Cambridge English Dictionary defines flexible as: “able to change or be changed easily according to a situation” and “able to bend or be bent easily without breaking”. This is exactly what a flexible work arrangement is meant to achieve.
When talking with all individuals, including those with and without carer responsibilities, flexible work arrangements are the opportunity to undertake their role in a way that makes them most productive. For some, this may mean sitting in an office from 8:30 am to 5 pm and taking a 1-hour lunch break at 12 pm every day. For others however, flexibility may mean leaving work a couple of hours early to do the school run a few days during the week, working from home on a set day each week, having time to attend the gym at lunchtime, or working a split day where they can respond to emails in the evening to make up time where they may leave work a little earlier.
The reality is, flexible work arrangements are just that. They are an opportunity to work outside of a traditional work agreement to work in a style that improves productivity, does not break the work environment and can change according to a situation.
Why should a business offer flexible work arrangements?
In a nutshell, research clearly demonstrates that by allowing individuals to work in a way that is best suited to their own style makes them better employees.
Life is complicated, and it is becoming more and more complicated on a daily basis. Demands and expectations on life, in general, is making the traditional work arrangement not as attractive for many individuals. This is not just because life is getting in the way of work but the world of work itself is changing. Individuals are more aware of the work environment they need to make themselves more productive, and when they are given the opportunity to work in this way, they are more engaged and satisfied in their work environment.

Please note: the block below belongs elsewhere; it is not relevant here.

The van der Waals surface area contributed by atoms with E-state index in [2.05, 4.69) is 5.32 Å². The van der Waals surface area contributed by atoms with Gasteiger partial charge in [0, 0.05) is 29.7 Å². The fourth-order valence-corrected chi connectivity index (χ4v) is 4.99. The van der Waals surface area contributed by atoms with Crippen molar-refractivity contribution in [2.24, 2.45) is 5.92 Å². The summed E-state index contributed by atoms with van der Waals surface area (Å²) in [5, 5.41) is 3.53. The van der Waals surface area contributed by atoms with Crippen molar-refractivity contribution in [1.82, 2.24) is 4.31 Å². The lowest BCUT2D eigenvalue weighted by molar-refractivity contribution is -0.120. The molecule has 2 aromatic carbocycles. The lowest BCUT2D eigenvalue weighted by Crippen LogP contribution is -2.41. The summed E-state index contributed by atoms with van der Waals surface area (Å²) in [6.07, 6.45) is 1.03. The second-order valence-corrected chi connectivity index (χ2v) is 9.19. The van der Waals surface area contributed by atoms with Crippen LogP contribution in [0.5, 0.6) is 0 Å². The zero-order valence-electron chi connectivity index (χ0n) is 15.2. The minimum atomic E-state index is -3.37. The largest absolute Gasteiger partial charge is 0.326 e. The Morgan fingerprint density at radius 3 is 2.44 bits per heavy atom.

How do I establish a flexible work environment that people do not take for granted?
Trust is one of the fundamental issues that can impact being able to create a flexible work environment. For many managers, business owners and workers, they still struggle with the concept that an individual can still perform their work tasks when they are out of sight. It is not that we don’t trust our staff to not do their job when they are not physically in the office; it is about knowing that we can trust them to not take advantage of a flexible work environment. To achieve this it is about building a culture of trust, building across all levels within the business an understanding and appreciation that they are accountable for the work that they do and responsible for the delivery of that work. Talking openly about having faith in the commitment of the staff to the business and to their roles and ensuring that they in return commit to the business.